Last week, we touched on some contextual considerations of the Gospel of John, the split between Christians and Jews, the imbedded tension in the text, etc. Today’s Gospel reading, or at least a verse from it, is possibly the most popular Gospel text in North America. People commonly hold up John 3:16 signs at sporting events for example. And because it is so popular it may be the easiest to take for granted, we’ve heard it so many times. It is good practice to continually return to the text to investigate. After all, education was at the heart of the Reformation. Scripture was translated in the common language that each of us might be able to study it, and this is a task that is never finished. In the end, we may arrive at the same conclusion, but the journey along the way is bound to be transformational, an essential component of faith development. With that in mind, let’s dig into this reading, the second half of Jesus’ interaction with the Pharisee Nicodemus.



First of all, let me say that the Gospel of John is a beautiful book of poetry. It has a unique style and grace to it. We can see evidence of the influence of Greek philosopher Aristotle’s dramatic structure in John’s Gospel. (Exposition, rising action, climax, falling action, denouement).


It begins with a Genesis-esque “in the beginning stanza, in the beginning was the Word, and the Word was with God… Here in chapter 3 we have “for God so loved the world that he gave his only Son. Etc. This poetic phrase also harkens back to Genesis and Abraham where he is asked to offer up his son Isaac. These auditory cues are not there by mistake. Remember that in the early days of Christianity, religion was an oral experience. Not everyone had e-copies, and hard copies of sacred texts, printed bulletins. As a hearer of these texts, these repetitive poetic phrases helped the audience remember and reinforce core theological principles.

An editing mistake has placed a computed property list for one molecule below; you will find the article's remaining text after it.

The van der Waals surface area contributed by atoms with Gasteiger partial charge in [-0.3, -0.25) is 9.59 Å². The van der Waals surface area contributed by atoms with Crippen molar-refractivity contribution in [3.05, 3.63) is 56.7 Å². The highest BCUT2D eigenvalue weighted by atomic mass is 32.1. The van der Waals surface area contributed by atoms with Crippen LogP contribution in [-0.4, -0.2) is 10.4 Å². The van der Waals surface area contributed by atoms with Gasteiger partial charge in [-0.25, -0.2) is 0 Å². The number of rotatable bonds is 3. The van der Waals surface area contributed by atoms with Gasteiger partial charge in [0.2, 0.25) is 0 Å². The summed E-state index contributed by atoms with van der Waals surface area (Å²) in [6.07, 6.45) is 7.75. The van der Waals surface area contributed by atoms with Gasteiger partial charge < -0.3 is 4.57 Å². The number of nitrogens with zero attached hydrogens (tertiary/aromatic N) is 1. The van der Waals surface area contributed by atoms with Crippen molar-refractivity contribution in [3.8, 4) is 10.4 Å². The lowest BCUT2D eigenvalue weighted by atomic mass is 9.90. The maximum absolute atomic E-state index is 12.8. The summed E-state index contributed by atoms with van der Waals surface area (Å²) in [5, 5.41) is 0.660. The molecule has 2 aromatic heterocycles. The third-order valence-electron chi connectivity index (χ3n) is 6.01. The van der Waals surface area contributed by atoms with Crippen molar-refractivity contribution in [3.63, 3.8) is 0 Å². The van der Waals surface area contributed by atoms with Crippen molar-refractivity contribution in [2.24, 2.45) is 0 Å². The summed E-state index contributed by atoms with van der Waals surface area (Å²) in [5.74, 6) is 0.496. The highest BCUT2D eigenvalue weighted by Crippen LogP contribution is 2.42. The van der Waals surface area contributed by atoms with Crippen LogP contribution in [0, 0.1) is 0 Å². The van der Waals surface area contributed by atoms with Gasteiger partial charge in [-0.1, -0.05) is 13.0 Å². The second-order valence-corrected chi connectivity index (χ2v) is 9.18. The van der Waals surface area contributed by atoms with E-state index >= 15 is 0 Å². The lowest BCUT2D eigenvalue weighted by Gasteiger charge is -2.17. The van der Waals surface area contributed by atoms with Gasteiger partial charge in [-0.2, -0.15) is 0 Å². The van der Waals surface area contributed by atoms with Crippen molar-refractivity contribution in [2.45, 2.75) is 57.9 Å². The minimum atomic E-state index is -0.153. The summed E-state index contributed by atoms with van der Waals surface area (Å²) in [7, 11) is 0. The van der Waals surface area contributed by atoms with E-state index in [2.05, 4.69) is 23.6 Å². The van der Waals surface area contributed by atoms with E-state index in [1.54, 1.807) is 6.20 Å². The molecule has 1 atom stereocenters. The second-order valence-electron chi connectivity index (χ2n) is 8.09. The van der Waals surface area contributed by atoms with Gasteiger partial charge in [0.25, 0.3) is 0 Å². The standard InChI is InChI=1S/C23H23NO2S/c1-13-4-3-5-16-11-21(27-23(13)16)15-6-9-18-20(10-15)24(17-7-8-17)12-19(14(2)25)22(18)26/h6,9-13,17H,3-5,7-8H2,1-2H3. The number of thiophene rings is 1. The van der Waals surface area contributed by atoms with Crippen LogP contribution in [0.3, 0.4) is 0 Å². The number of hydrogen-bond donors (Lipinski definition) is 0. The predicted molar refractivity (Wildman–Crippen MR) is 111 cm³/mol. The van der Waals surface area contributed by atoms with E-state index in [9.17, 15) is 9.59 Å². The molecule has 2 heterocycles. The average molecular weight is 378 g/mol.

One of the main problems with John’s Gospel, as in other sacred texts, is that sometimes the poetry can be taken literally and used as a weapon. The colonial church, which we are presently deconstructing was especially good at this. But that’s another sermon.


Back to the text, in verse 14 of our translated text, it states “And just as Moses lifted up the serpent in the wilderness, so must the Son of Man be lifted up.” In the Koine Greek, rather than “so must the Son of Man,” the direct translation is “it behoves the Son of Man.” A curious phrase. So rather than the imperative “must,” we have a choice being made. The Son of Man chooses, God Chooses to lift up, chooses eternal life. This distinction has far reaching ramifications.